The point is most obvious in A Christmas Carol itself, where the unhappy Ebeneezer Scrooge is given the chance to abandon his love affair with his account-book and rejoin the human race. We remember scrooge as a miser, but this is not the role he plays. The Scrooge is actually the businessman driven by the quest for profit rather than people, abandoning love and humanity to commit his time to his enterprise. This book is a tirade against capitalism as powerful as any camp staged outside St. Paul's or any pamphlet from Marx and Engels. It tells how capitalism distorts the human spirit and, most importantly, makes even those who succeed within the narrow and shallow rules of its game, almost as unhappy as it makes the losers. And because capitalism, in its rotten essentials, has not changed, the message is as relevant 200 years on as it was in 1843.

Meanwhile, the characters of Bleak House are fixated by a legal case from which only lawyers gain, the Jarndyce and Jayndyce chancery case standing iconically for the project of any who would dedicate his or her life to the pursuit of financial reward. Many characters in the novel see relationships and health destroyed while they battle for their 'expectations'. The choice of this word throughout the Dickens oeuvre so neatly sums up the way capitalism always offers but never rewards, thereby ensuring a lifetime's unhappy slavery and a perpetual discontent.

At the end of this year during which we saw the 99% who place love and common humanity above profit and power challenge the 1% who are destroying human society and the planet simultaneously, we should congratulate ourselves that this division has been articulated. We must gain in strength as a movement in 2012, but also as individuals we can try to share the Dickensian sense of comfort and joy and remember that both are for life, not just for Christmas.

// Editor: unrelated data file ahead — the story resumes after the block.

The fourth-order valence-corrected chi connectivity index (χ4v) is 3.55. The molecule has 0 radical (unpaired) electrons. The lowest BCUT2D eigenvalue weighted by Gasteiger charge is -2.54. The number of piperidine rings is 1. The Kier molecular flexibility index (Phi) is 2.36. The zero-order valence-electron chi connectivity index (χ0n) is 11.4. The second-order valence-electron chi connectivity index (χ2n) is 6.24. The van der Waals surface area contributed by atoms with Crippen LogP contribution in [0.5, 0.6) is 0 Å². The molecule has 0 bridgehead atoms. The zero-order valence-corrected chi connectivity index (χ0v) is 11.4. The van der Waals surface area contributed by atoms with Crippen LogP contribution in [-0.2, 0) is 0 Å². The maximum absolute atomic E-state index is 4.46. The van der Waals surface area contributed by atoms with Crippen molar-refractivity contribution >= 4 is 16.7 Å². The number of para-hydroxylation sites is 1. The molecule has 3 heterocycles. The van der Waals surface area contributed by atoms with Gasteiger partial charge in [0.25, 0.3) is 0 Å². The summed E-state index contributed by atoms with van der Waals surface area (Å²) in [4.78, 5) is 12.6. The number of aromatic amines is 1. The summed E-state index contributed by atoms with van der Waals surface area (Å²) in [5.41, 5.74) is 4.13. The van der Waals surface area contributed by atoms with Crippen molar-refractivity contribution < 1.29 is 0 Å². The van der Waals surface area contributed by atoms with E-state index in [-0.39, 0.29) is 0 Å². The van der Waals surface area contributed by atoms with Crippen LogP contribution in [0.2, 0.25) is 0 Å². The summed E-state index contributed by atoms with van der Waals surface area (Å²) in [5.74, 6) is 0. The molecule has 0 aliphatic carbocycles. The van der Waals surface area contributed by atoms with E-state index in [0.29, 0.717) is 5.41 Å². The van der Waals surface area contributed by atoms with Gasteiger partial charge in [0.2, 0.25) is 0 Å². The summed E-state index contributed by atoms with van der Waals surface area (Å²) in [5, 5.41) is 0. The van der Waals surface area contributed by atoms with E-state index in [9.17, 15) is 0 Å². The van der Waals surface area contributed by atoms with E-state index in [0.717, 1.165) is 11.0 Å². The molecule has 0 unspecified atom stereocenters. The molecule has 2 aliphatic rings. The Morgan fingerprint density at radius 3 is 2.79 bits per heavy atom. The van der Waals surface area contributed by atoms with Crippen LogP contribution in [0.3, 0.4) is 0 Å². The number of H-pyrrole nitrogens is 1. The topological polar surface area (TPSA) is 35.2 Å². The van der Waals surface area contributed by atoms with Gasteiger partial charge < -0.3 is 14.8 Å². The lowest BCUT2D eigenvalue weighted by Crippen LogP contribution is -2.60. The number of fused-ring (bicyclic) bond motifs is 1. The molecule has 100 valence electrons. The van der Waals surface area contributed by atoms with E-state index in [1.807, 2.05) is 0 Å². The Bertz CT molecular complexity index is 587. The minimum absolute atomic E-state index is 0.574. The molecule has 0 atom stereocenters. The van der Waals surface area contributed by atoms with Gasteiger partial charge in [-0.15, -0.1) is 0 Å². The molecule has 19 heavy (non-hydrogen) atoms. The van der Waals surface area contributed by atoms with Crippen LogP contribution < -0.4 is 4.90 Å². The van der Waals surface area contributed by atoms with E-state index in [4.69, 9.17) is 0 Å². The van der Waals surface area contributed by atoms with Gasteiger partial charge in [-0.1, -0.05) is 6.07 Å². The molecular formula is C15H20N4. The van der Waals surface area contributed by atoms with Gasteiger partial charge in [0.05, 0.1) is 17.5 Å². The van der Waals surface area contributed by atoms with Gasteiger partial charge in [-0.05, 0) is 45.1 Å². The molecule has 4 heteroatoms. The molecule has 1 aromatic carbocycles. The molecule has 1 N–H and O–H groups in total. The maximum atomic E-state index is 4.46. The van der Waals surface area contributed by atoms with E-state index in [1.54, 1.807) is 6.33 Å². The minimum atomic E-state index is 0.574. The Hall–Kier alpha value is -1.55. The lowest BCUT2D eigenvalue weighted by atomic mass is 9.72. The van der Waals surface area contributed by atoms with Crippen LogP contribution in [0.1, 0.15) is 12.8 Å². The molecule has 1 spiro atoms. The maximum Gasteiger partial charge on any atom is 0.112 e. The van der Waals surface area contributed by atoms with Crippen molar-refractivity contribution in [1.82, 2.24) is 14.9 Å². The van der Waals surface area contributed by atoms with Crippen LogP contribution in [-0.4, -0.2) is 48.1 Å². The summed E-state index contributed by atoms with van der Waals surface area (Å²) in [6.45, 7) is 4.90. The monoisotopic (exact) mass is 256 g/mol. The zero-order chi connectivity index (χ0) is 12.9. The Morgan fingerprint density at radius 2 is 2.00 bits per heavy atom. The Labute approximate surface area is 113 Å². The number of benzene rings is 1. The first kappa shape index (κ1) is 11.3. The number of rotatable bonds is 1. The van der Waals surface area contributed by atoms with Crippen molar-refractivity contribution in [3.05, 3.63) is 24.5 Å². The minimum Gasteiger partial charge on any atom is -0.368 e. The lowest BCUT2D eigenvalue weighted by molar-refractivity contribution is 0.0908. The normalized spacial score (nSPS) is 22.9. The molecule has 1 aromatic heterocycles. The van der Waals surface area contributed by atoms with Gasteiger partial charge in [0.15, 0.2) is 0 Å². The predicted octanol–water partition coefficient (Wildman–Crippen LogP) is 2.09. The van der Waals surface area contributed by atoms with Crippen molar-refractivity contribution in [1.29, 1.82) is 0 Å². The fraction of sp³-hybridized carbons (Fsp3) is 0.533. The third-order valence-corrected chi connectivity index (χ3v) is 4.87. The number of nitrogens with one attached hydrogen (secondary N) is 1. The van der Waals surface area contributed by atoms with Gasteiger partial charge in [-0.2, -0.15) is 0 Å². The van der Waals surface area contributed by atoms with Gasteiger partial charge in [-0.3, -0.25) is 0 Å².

21 December 2011

The Government that Likes to Say 'Yes'

The parliamentary Communities and Local Government Committee has come out clearly against the plans made by Pickles and his ilk to tear up the Town and Country Planning Act and allow untrammelled development of the countryside. Their report into the National Planning Policy Framework lays bare its fetishisation of simplification and its attempt to prioritise the narrowly 'economic' at the expense of people and planet. As I discuss in a short paper on localism published recently by Green House, this makes a mockery of the government's espoused support for community-led decision-making.

Bizarrely, the original NPPF document relies on the Brundtland definition of sustainable development as 'Development that meets the needs of the present without compromising the ability of future generations to meet their own needs.' I am constantly mystified by the way in which people can spout this without considering at what point development would have to stop. Where between the situation we have now, with species becoming extinct but there still being enough green land to enable breathing, and the future development paradise where every scrap of field and hill is covered with concrete and tarmac, is development supposed to stop? Assuming that future generations will still need air to breathe, there must be a boundary, so how do we know that we have not already reached it? And if not, when will we know we are there?